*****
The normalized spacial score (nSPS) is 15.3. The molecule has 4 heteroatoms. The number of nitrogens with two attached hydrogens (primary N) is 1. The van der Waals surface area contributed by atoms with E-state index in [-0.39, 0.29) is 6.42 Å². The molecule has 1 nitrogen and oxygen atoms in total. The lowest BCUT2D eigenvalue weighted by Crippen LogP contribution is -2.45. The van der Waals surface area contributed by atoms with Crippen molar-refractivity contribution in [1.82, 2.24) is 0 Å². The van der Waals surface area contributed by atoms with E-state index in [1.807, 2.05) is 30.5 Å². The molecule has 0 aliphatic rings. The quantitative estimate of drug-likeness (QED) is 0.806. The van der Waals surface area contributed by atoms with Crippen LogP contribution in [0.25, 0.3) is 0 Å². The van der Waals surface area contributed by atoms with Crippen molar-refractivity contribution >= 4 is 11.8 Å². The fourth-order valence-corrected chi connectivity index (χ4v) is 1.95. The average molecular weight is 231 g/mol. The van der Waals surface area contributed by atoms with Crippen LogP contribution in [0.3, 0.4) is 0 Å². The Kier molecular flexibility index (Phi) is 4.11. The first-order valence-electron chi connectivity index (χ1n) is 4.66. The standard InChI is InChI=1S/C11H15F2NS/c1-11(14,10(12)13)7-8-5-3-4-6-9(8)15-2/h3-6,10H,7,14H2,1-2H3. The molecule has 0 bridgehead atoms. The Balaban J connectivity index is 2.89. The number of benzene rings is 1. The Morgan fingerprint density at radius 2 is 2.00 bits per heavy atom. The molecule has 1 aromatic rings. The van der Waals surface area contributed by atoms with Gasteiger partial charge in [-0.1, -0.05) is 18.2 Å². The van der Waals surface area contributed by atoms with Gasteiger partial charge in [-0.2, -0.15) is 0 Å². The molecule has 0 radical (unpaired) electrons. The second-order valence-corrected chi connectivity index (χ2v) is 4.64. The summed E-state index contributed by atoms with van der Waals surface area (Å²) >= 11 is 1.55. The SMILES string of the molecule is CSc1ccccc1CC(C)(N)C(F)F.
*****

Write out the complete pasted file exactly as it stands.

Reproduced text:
The normalized spacial score (nSPS) is 15.3. The molecule has 4 heteroatoms. The number of nitrogens with two attached hydrogens (primary N) is 1. The van der Waals surface area contributed by atoms with E-state index in [-0.39, 0.29) is 6.42 Å². The molecule has 1 nitrogen and oxygen atoms in total. The lowest BCUT2D eigenvalue weighted by Crippen LogP contribution is -2.45. The van der Waals surface area contributed by atoms with Crippen molar-refractivity contribution in [1.82, 2.24) is 0 Å². The van der Waals surface area contributed by atoms with E-state index in [1.807, 2.05) is 30.5 Å². The molecule has 0 aliphatic rings. The quantitative estimate of drug-likeness (QED) is 0.806. The van der Waals surface area contributed by atoms with Crippen LogP contribution in [0.25, 0.3) is 0 Å². The van der Waals surface area contributed by atoms with Crippen molar-refractivity contribution >= 4 is 11.8 Å². The fourth-order valence-corrected chi connectivity index (χ4v) is 1.95. The average molecular weight is 231 g/mol. The van der Waals surface area contributed by atoms with Crippen LogP contribution in [0.3, 0.4) is 0 Å². The Kier molecular flexibility index (Phi) is 4.11. The first-order valence-electron chi connectivity index (χ1n) is 4.66. The standard InChI is InChI=1S/C11H15F2NS/c1-11(14,10(12)13)7-8-5-3-4-6-9(8)15-2/h3-6,10H,7,14H2,1-2H3. The molecule has 0 bridgehead atoms. The Balaban J connectivity index is 2.89. The number of benzene rings is 1. The Morgan fingerprint density at radius 2 is 2.00 bits per heavy atom. The molecule has 1 aromatic rings. The van der Waals surface area contributed by atoms with Gasteiger partial charge in [-0.1, -0.05) is 18.2 Å². The van der Waals surface area contributed by atoms with Gasteiger partial charge in [-0.2, -0.15) is 0 Å². The molecule has 0 radical (unpaired) electrons. The second-order valence-corrected chi connectivity index (χ2v) is 4.64. The summed E-state index contributed by atoms with van der Waals surface area (Å²) >= 11 is 1.55. The SMILES string of the molecule is CSc1ccccc1CC(C)(N)C(F)F.